• Dipnote – This blog offers the public an alternative source to mainstream media for U.S. foreign policy information and the opportunity to discuss important foreign policy ssues with senior State Department officials.
  • Energy Savers – The Energy Savers Blog provides a place for consumers to learn about and discuss energy efficiency and renewable technologies at home, on the road, and in the workplace.
  • Evolution of Security – Five employees of the Transportation Security Administration blog to facilitate an ongoing dialogue on innovations in security, technology and the checkpoint screening process.
  • Eye Level – This Smithsonian American Art Museum blog covers American art and the ways it reflects American history and culture.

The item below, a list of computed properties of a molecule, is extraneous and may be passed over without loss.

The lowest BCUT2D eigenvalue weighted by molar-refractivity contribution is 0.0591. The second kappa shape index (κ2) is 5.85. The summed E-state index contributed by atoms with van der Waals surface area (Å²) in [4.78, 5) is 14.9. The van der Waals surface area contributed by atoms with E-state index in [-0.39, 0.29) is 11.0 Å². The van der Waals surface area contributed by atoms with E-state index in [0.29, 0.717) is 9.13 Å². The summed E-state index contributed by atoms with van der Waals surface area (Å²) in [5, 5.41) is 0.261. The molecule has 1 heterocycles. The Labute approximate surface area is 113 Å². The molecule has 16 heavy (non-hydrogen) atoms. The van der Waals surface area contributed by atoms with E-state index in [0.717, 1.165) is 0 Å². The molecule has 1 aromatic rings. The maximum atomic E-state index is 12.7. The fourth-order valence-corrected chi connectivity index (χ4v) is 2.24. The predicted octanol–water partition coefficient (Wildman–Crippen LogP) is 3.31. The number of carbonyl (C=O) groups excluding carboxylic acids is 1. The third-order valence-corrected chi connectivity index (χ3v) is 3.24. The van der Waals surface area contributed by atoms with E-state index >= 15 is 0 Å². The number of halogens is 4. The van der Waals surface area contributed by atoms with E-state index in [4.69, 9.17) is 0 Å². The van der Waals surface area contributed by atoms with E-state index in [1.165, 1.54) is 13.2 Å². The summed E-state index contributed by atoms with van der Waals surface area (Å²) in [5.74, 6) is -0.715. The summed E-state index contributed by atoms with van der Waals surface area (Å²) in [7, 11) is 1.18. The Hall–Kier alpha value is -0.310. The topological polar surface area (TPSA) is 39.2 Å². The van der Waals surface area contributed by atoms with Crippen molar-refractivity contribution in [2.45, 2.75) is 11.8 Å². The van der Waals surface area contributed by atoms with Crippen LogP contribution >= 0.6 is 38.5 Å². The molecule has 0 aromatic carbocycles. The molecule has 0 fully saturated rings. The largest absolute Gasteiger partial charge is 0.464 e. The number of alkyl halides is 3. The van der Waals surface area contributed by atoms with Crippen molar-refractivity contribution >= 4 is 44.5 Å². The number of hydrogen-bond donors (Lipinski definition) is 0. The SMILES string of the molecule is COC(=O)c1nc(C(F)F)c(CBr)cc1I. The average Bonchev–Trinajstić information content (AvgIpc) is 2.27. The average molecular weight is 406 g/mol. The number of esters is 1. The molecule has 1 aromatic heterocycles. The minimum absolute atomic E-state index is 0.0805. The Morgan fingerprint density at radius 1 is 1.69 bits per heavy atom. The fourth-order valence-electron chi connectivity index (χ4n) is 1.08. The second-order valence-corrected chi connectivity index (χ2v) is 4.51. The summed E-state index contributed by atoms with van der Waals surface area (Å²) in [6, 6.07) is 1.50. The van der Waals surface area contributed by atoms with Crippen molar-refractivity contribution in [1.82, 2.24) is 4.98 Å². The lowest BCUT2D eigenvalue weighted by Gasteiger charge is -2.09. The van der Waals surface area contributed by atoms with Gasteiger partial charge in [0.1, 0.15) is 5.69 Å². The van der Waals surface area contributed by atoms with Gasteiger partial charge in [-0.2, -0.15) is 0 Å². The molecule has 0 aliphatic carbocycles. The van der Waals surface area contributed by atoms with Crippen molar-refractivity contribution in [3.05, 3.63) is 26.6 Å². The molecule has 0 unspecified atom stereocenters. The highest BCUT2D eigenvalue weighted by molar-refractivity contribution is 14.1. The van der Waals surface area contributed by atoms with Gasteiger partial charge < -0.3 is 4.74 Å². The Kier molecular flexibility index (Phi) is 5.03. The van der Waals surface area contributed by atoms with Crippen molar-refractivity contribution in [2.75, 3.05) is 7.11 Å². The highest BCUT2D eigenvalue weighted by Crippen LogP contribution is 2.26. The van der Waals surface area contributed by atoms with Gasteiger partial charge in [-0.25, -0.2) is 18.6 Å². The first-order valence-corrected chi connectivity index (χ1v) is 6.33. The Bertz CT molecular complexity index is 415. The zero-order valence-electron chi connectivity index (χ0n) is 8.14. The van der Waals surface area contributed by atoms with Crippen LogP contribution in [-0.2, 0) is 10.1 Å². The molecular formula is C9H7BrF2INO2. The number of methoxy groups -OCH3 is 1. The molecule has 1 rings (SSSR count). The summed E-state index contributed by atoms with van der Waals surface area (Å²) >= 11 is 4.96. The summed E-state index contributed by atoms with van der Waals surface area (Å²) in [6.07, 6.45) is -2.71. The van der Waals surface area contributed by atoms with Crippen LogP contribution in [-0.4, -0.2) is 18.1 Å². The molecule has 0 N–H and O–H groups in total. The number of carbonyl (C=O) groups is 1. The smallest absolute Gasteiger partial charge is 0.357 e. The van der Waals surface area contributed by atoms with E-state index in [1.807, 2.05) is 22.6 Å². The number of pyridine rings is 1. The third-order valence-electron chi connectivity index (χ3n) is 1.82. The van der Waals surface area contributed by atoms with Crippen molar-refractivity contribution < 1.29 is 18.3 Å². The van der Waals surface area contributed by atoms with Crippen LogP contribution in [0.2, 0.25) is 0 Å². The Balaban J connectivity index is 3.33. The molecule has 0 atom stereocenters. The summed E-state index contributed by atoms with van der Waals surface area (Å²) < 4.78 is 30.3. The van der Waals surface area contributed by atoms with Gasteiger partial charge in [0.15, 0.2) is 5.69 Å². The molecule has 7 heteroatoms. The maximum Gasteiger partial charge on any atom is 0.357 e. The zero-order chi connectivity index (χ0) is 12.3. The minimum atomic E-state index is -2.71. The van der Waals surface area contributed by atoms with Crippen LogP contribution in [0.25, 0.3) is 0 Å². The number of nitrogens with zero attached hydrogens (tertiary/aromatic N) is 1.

• Fast Lane – This blog from the U.S. Department of Transportation (DOT) provides a forum for discussing the nation’s transportation system and making announcements about future projects. Contributors will include Secretary Peters, other senior officials from DOT, and guest bloggers.
  • Future Digital System – U.S. Government Printing Office blog about the Future Digital System program that will be a world-class information life-cycle management system.
  • GLOBE Program – Dr. Peggy LeMone, chief scientist of the Global Learning and Observations to Benefit the Environment (GLOBE), shares her comments and thoughts on science topics through this blog.
  • Gov Gab – Gov Gab’s seven bloggers share practical, useful tips and information from the federal government to help you make life a little simpler. Sample posts cover saving gas, smart shopping, weeding out poison ivy, checking your credit report and helping your pre-teen build self-esteem. Read along each weekday and comment and share your own experiences.